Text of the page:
A “multilevel” approach is the key to improving outcomes for endovascular repair of ruptured aortic aneurysm, according to Mario Lachat of University Hospital Zurich, Switzerland.
Lachat said that different groups report short-term mortality following emergency endovascular repair ranging between five and 53%.
Addressing the CACVS congress in Paris, in January 2009, Lachat described various technical improvements, from technology and technique of implantation of stent grafts, to diagnostic imaging and logistics. It was improvements across the full range of care, he said, that enabled certain institutions to achieve such low mortality rates.
Many consider that as few as 20% of ruptured aneurysm patients are suitable for endovascular repair, Lachat said. Pushing the anatomical limits of the procedure means risking type 1a endoleaks and mid- to long-term secondary dislocations.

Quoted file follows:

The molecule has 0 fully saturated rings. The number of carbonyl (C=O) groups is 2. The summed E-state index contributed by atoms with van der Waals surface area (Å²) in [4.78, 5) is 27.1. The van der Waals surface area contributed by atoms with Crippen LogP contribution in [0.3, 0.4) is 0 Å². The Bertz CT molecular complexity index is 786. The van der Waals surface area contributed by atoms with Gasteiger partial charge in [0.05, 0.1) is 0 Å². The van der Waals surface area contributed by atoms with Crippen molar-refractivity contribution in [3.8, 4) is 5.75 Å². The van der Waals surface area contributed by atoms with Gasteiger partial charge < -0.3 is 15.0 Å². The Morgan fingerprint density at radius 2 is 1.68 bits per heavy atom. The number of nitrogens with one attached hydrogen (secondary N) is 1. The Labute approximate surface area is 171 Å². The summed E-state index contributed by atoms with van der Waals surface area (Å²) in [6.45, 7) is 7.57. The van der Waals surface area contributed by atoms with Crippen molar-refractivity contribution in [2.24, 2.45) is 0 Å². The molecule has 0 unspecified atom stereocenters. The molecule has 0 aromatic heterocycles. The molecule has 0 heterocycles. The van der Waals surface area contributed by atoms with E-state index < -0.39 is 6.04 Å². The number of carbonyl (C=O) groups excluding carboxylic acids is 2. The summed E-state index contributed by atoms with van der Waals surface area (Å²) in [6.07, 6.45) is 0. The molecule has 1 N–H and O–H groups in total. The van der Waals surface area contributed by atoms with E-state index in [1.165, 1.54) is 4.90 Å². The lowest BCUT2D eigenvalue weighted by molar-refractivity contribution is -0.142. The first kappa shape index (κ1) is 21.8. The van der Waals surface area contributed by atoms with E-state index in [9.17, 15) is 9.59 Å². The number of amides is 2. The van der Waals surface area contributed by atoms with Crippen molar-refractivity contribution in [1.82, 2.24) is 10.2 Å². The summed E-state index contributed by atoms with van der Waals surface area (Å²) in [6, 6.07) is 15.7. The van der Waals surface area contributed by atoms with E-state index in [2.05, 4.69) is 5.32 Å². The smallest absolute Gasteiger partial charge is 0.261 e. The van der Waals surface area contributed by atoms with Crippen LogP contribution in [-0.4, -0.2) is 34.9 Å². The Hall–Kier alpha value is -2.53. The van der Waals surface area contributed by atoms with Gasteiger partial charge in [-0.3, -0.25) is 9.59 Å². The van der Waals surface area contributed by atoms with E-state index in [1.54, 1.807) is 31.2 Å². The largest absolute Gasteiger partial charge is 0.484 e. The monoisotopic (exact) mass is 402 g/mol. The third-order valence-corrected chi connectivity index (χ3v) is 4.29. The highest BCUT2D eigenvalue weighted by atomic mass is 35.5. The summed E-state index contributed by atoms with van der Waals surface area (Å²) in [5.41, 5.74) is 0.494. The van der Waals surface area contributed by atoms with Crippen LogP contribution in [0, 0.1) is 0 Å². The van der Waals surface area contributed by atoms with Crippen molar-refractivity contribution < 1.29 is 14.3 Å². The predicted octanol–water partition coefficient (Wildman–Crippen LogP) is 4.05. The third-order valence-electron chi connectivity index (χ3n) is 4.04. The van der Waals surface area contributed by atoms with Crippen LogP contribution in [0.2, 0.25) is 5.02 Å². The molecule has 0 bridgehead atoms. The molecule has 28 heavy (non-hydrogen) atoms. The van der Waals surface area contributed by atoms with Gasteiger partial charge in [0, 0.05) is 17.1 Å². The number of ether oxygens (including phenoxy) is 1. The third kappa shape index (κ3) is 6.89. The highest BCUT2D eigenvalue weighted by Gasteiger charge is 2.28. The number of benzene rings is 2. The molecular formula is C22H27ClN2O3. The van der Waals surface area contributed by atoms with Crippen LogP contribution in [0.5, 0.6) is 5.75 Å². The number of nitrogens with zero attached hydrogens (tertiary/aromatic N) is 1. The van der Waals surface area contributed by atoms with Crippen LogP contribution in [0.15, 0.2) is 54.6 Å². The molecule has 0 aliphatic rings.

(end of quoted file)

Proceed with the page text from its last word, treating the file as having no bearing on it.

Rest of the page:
Lachat described “damage control” emergency endovascular repair was discussed as a strategy for managing this. Proximal banding, or other techniques, can be employed to achieve less-than-perfect results. Provided the patient stabilizes, this can be preferable to exposing the patients to the risks inherent in converting to open repair, said Lachat.
Using this technique, Lachat’s group say that they have been able to treat up to 88% of ruptured aneurysm patients with endovascular repair.
Lachat also hailed the contribution of hypotensive haemostasis, transfemoral supraceliac aortic balloon occlusion, and local anaesthesia.